Description: In the remote forests of Madagascar, young Raj is almost oblivious of the Second World War raging beyond his tiny exotic island. With only his mother for company while his father works as a prison guard, solitary ever since his brothers died years ago, Raj thinks only of making friends. One day, the far-away world comes to Madagascar, and Raj meets David, a Jew exiled from his home in Europe and imprisoned in the camp where Raj's father works. David becomes the friend that he has always longed for, a brother to replace those he has lost. Raj knows that he must help David to escape. As they flee through sub-tropical landscapes and devastating storms, the boys battle hunger and malaria - and forge a friendship only death can destroy. The Last Brother is a powerful, poetic novel that sheds new light on a little-explored aspect of 20th-century history.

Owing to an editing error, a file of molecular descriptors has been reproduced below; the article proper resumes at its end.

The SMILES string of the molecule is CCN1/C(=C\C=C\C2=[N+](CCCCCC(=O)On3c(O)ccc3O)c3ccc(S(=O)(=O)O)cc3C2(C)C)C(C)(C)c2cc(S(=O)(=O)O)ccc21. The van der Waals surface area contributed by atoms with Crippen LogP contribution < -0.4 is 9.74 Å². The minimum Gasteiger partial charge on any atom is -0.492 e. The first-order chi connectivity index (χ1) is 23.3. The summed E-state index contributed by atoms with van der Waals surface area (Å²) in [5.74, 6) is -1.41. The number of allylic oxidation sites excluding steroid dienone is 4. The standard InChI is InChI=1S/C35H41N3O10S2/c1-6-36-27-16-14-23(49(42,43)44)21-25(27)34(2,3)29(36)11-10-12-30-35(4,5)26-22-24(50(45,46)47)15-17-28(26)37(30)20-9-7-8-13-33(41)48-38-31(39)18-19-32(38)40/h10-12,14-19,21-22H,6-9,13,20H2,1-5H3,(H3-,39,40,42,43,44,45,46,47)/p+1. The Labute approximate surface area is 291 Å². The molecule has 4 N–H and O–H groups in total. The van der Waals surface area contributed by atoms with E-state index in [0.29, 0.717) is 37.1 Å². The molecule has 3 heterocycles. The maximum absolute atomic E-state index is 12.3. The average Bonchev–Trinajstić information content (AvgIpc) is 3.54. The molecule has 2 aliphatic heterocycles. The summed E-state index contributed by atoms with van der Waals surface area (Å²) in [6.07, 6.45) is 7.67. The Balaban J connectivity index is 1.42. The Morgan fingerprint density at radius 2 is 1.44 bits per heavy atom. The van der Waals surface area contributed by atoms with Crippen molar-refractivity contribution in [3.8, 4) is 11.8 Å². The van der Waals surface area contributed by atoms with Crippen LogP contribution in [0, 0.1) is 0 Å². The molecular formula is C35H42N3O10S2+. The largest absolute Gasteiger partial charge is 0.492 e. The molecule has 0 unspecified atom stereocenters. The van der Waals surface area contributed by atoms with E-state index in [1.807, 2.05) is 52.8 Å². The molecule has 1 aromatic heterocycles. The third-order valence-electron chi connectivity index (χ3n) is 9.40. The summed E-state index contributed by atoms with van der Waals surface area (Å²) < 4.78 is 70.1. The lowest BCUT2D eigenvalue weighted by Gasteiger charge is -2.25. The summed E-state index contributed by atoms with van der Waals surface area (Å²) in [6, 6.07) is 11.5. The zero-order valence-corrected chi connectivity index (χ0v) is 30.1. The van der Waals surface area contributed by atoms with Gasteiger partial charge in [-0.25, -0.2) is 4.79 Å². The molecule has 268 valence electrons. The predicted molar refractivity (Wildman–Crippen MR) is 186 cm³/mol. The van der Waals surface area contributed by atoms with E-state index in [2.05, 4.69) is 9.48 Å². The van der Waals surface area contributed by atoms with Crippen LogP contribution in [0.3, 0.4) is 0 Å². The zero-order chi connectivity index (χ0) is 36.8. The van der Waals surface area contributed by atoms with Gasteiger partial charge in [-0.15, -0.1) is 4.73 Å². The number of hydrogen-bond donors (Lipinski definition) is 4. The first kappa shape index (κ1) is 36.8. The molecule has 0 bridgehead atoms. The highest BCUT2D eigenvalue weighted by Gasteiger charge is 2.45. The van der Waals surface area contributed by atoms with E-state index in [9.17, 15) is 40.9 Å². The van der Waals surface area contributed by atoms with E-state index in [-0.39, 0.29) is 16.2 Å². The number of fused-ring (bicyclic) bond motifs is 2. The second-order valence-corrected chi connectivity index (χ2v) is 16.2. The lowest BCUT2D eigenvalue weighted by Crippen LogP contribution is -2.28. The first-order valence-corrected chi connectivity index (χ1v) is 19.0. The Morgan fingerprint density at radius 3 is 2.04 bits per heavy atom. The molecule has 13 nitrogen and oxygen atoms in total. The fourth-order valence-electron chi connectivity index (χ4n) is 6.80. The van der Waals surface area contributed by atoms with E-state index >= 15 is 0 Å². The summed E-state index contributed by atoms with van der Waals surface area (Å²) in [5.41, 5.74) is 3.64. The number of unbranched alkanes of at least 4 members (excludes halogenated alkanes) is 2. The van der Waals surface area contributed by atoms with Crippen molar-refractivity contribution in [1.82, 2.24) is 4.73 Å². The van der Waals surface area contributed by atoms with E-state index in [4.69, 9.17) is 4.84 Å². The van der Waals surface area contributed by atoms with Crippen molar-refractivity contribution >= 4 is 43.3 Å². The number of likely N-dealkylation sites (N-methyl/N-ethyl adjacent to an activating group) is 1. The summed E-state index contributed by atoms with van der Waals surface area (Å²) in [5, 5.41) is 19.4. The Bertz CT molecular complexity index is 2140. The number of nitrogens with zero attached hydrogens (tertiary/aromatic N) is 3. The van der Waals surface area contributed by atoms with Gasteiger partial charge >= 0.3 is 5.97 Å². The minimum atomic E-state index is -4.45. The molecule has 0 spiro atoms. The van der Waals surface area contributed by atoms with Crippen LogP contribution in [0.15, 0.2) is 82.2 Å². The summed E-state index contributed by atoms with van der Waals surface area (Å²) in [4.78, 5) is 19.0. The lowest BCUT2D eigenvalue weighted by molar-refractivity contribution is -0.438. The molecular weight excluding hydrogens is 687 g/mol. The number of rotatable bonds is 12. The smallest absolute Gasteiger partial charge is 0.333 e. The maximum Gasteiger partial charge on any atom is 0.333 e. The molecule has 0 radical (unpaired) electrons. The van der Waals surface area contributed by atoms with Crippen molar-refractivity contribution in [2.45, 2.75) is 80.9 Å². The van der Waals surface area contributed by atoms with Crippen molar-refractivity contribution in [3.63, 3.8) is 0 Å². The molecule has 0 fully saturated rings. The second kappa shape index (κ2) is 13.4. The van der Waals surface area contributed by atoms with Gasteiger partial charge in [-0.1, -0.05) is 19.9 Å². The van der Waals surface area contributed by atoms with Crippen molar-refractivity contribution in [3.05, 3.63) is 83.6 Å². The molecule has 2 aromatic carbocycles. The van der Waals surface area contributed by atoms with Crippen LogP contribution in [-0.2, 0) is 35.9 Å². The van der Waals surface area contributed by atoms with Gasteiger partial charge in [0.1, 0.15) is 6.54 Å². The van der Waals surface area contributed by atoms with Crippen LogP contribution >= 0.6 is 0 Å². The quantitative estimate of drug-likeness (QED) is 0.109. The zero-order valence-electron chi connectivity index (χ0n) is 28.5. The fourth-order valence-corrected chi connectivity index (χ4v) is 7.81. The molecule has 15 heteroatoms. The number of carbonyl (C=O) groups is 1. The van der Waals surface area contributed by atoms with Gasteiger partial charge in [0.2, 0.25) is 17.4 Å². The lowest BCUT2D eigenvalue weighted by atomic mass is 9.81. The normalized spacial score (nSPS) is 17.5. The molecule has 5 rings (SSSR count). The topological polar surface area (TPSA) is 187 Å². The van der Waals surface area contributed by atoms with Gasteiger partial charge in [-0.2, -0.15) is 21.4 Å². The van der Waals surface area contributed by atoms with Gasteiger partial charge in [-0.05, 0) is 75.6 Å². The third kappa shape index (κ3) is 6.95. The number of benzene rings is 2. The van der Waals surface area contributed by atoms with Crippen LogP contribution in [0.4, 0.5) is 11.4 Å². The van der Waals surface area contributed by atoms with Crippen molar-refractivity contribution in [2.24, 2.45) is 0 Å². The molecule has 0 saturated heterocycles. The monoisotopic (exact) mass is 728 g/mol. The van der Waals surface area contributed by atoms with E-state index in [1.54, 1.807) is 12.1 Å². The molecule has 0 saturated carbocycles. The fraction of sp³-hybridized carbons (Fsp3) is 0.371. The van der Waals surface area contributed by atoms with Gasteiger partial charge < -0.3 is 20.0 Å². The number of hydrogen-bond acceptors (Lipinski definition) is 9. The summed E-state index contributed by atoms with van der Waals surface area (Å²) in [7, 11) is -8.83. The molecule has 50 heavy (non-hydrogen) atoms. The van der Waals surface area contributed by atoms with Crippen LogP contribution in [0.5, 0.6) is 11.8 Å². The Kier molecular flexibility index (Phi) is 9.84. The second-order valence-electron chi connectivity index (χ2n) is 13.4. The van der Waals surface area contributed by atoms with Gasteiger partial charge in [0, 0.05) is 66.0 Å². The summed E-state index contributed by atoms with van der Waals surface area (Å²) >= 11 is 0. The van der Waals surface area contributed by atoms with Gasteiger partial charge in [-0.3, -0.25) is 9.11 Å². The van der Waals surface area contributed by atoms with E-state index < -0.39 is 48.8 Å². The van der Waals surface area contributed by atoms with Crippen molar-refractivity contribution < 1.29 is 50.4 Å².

Opening: I SAW DAVID AGAIN YESTERDAY. I WAS LYING IN bed, my mind a blank, my body light, there was just a faint pressure between my eye.
Uh-oh! First person alert. The beginning was contrived which took some stern resolve to wade through; from that moment on Raj was slotted into dodgy narrator pigeon-hole. A quick read that had its moments, yet not to be recommended.
Re the cover, as lovely as it is at first glance, the trees are blown from left to right, the flag right to left.
ABOUT THE AUTHOR: Nathacha Devi Pathareddy Appanah is a Mauritian-French author. She comes from a traditional Indian family. She spent most of her teenage years in Mauritius and also worked as a journalist/columnist at Le Mauricien and Week-End Scope before emigrating to France.Le Mauricien